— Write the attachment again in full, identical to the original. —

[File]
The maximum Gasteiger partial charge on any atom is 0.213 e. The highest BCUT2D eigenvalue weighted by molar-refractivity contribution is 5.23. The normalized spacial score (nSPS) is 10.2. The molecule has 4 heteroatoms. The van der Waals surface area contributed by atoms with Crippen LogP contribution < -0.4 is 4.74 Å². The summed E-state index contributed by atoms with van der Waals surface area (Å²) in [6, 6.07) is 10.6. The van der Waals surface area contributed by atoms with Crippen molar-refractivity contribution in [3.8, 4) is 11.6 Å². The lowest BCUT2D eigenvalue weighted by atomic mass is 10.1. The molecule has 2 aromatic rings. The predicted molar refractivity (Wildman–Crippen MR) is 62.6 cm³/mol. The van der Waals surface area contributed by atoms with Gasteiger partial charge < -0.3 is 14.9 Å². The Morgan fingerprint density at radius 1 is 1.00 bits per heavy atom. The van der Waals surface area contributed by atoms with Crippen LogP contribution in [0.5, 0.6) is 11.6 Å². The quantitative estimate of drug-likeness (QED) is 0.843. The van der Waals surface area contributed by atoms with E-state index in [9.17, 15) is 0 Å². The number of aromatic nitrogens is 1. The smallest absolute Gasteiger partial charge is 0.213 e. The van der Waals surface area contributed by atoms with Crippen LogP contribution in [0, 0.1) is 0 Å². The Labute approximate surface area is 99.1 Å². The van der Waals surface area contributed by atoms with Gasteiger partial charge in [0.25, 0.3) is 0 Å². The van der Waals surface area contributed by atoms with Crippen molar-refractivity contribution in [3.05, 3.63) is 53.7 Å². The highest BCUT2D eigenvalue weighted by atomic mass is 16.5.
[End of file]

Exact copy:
The maximum Gasteiger partial charge on any atom is 0.213 e. The highest BCUT2D eigenvalue weighted by molar-refractivity contribution is 5.23. The normalized spacial score (nSPS) is 10.2. The molecule has 4 heteroatoms. The van der Waals surface area contributed by atoms with Crippen LogP contribution < -0.4 is 4.74 Å². The summed E-state index contributed by atoms with van der Waals surface area (Å²) in [6, 6.07) is 10.6. The van der Waals surface area contributed by atoms with Crippen molar-refractivity contribution in [3.8, 4) is 11.6 Å². The lowest BCUT2D eigenvalue weighted by atomic mass is 10.1. The molecule has 2 aromatic rings. The predicted molar refractivity (Wildman–Crippen MR) is 62.6 cm³/mol. The van der Waals surface area contributed by atoms with Gasteiger partial charge < -0.3 is 14.9 Å². The Morgan fingerprint density at radius 1 is 1.00 bits per heavy atom. The van der Waals surface area contributed by atoms with Crippen LogP contribution in [0.5, 0.6) is 11.6 Å². The quantitative estimate of drug-likeness (QED) is 0.843. The van der Waals surface area contributed by atoms with E-state index in [9.17, 15) is 0 Å². The number of aromatic nitrogens is 1. The smallest absolute Gasteiger partial charge is 0.213 e. The van der Waals surface area contributed by atoms with Crippen LogP contribution in [0, 0.1) is 0 Å². The Labute approximate surface area is 99.1 Å². The van der Waals surface area contributed by atoms with Gasteiger partial charge in [0.25, 0.3) is 0 Å². The van der Waals surface area contributed by atoms with Crippen molar-refractivity contribution in [3.05, 3.63) is 53.7 Å². The highest BCUT2D eigenvalue weighted by atomic mass is 16.5.